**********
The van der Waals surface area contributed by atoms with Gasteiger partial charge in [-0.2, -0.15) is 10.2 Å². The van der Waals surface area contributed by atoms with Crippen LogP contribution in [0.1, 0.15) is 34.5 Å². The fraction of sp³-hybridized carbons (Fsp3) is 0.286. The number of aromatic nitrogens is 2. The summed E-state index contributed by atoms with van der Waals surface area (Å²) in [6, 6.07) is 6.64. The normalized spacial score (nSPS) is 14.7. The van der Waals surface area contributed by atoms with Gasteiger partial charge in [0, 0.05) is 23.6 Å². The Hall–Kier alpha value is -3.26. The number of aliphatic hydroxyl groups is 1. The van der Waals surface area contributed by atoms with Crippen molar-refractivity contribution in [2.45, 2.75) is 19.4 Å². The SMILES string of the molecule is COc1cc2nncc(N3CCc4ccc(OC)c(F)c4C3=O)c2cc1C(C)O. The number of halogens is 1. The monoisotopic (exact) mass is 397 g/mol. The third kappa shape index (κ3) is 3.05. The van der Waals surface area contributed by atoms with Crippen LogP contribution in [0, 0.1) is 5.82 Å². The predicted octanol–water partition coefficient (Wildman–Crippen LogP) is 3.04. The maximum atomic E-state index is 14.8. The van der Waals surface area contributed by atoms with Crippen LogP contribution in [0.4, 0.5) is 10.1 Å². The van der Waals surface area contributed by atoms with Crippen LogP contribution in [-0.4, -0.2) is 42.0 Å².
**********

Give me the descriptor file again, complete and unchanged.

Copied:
The van der Waals surface area contributed by atoms with Gasteiger partial charge in [-0.2, -0.15) is 10.2 Å². The van der Waals surface area contributed by atoms with Crippen LogP contribution in [0.1, 0.15) is 34.5 Å². The fraction of sp³-hybridized carbons (Fsp3) is 0.286. The number of aromatic nitrogens is 2. The summed E-state index contributed by atoms with van der Waals surface area (Å²) in [6, 6.07) is 6.64. The normalized spacial score (nSPS) is 14.7. The van der Waals surface area contributed by atoms with Gasteiger partial charge in [0, 0.05) is 23.6 Å². The Hall–Kier alpha value is -3.26. The number of aliphatic hydroxyl groups is 1. The van der Waals surface area contributed by atoms with Crippen molar-refractivity contribution in [2.45, 2.75) is 19.4 Å². The SMILES string of the molecule is COc1cc2nncc(N3CCc4ccc(OC)c(F)c4C3=O)c2cc1C(C)O. The number of halogens is 1. The monoisotopic (exact) mass is 397 g/mol. The third kappa shape index (κ3) is 3.05. The van der Waals surface area contributed by atoms with Crippen LogP contribution in [0, 0.1) is 5.82 Å². The predicted octanol–water partition coefficient (Wildman–Crippen LogP) is 3.04. The maximum atomic E-state index is 14.8. The van der Waals surface area contributed by atoms with Crippen LogP contribution in [0.4, 0.5) is 10.1 Å². The van der Waals surface area contributed by atoms with Crippen LogP contribution in [-0.4, -0.2) is 42.0 Å².